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Raging Fire, the final film from the late Hong Kong director Benny Chan, burned bright in its first weekend in China’s cinemas, opening to $37.2 million from Friday to Sunday, according to data from box office tracker Artisan Gateway.
Produced by Hong Kong’s Emperor Motion Pictures and Sil-Metropole Organisation, along with Tencent Pictures, Raging Fire stars Donnie Yen as a righteous cop whose past catches up with him when a former protege gone corrupt, played by Nicholas Tse, comes seeking revenge.
A mainstay of Hong Kong’s golden age of action cinema, Chan (Big Bullet, Gen-X Cops) was diagnosed with cancer shortly after production on Raging Fire began and died in August 2020. His collaborators took over post-production and the film’s release was delayed several times due to the pandemic. Finally, in Chinese cinemas, the film has earned glowing reviews and social scores, sitting at 9.5/10 on Maoyan and 7.7 from Douban’s users. Maoyan is projecting strong legs for the action flick, with its full run forecasted at $156 million.
Huayi Brothers’ seasonal romantic drama Upcoming Summer, directed by Leste Chen, opened in second place with a healthy $20.6 million. The film tells a love story about a girl who has failed China’s all-important college entrance exam and a free-spirited boy she meets who also has to go back to school because he missed the big test the first time around. It stars Zhang Zifeng, Hao Lei and Wu Lei. Maoyan forecasts the film to earn around $50 million.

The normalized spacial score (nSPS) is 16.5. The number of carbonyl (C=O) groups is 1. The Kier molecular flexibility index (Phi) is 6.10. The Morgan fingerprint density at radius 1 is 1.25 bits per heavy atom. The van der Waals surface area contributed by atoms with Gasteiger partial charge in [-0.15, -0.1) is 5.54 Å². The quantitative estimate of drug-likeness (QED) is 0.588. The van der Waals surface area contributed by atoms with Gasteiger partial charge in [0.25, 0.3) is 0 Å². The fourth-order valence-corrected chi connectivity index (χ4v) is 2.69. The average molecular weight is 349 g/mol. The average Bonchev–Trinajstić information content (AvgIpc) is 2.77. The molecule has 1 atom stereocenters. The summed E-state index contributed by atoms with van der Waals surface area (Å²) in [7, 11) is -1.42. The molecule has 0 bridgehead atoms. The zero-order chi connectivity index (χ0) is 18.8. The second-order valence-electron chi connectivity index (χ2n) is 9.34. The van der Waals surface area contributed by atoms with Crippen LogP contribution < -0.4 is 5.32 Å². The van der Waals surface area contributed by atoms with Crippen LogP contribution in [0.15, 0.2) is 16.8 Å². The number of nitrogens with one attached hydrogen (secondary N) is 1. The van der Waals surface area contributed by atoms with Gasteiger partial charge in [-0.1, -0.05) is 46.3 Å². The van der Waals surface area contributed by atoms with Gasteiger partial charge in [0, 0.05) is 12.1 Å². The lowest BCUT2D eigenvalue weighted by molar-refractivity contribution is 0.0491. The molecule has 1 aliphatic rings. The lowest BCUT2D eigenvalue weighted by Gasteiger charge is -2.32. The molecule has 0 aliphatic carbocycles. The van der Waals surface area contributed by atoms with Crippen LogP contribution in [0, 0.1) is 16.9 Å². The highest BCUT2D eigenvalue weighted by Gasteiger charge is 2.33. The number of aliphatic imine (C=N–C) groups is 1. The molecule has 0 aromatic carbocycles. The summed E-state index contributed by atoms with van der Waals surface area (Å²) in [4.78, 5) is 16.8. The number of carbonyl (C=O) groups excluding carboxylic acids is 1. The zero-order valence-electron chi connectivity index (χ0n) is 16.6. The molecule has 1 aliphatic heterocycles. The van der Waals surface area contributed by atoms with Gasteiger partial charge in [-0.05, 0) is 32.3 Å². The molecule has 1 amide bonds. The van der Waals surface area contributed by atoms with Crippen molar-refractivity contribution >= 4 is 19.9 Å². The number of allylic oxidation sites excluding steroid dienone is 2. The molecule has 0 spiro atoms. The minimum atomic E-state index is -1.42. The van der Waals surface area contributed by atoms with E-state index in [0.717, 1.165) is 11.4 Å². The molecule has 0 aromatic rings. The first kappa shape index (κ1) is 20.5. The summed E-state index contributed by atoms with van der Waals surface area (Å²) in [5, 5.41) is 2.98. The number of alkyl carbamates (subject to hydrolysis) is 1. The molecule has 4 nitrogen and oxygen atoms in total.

Light Chaser’s animated hit Green Snake, which debuted on top of the charts a week ago, came in third place with $10.8 million, taking its cumulative total to $56.8 million. The animated sequel is well on its way to a $80 million-plus career total, which will make it Light Chaser’s most successful release to date. Bona Film Group’s pseudo propagandistic pandemic drama Chinese Doctors added $5.1 million for a cume of $192.3 million.
Next weekend will see the release of the first imported Western film in nearly two months. It won’t be a Hollywood summer blockbuster, however. The first foreign film to break through China’s July-August blackout on non-Chinese film releases will be the obscure 2020 British Christmas movie, A Christmas Gift From Bob, a sequel to the 2016 biographical drama A Street Cat Named Bob. The film is produced by London-based Parkhouse Pictures and directed by Charles Martin Smith, but it also counts financial backing from Chinese production outfit DDDream.
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